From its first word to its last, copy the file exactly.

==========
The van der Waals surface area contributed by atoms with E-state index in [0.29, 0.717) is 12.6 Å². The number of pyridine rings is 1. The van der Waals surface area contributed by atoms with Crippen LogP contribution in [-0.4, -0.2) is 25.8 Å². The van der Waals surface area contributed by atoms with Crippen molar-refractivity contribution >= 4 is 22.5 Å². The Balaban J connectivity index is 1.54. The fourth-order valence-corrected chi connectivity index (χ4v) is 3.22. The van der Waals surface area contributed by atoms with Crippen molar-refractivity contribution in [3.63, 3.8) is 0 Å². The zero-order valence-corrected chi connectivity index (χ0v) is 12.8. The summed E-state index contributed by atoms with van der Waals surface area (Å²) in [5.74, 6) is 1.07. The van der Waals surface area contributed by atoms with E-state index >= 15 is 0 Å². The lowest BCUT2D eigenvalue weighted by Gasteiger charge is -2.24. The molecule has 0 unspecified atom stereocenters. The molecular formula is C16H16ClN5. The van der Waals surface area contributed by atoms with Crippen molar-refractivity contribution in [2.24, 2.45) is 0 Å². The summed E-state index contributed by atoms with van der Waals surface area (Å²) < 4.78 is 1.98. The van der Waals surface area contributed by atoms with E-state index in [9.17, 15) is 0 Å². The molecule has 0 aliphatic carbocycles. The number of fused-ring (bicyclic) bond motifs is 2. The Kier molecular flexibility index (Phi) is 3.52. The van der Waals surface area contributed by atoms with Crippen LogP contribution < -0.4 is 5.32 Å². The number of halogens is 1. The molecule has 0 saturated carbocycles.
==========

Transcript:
The van der Waals surface area contributed by atoms with E-state index in [0.29, 0.717) is 12.6 Å². The number of pyridine rings is 1. The van der Waals surface area contributed by atoms with Crippen LogP contribution in [-0.4, -0.2) is 25.8 Å². The van der Waals surface area contributed by atoms with Crippen molar-refractivity contribution >= 4 is 22.5 Å². The Balaban J connectivity index is 1.54. The fourth-order valence-corrected chi connectivity index (χ4v) is 3.22. The van der Waals surface area contributed by atoms with Crippen molar-refractivity contribution in [3.63, 3.8) is 0 Å². The zero-order valence-corrected chi connectivity index (χ0v) is 12.8. The summed E-state index contributed by atoms with van der Waals surface area (Å²) in [5.74, 6) is 1.07. The van der Waals surface area contributed by atoms with E-state index >= 15 is 0 Å². The lowest BCUT2D eigenvalue weighted by Gasteiger charge is -2.24. The molecule has 0 unspecified atom stereocenters. The molecular formula is C16H16ClN5. The van der Waals surface area contributed by atoms with Crippen molar-refractivity contribution in [2.24, 2.45) is 0 Å². The summed E-state index contributed by atoms with van der Waals surface area (Å²) < 4.78 is 1.98. The van der Waals surface area contributed by atoms with E-state index in [9.17, 15) is 0 Å². The molecule has 0 aliphatic carbocycles. The number of fused-ring (bicyclic) bond motifs is 2. The Kier molecular flexibility index (Phi) is 3.52. The van der Waals surface area contributed by atoms with Crippen LogP contribution < -0.4 is 5.32 Å². The number of halogens is 1. The molecule has 0 saturated carbocycles.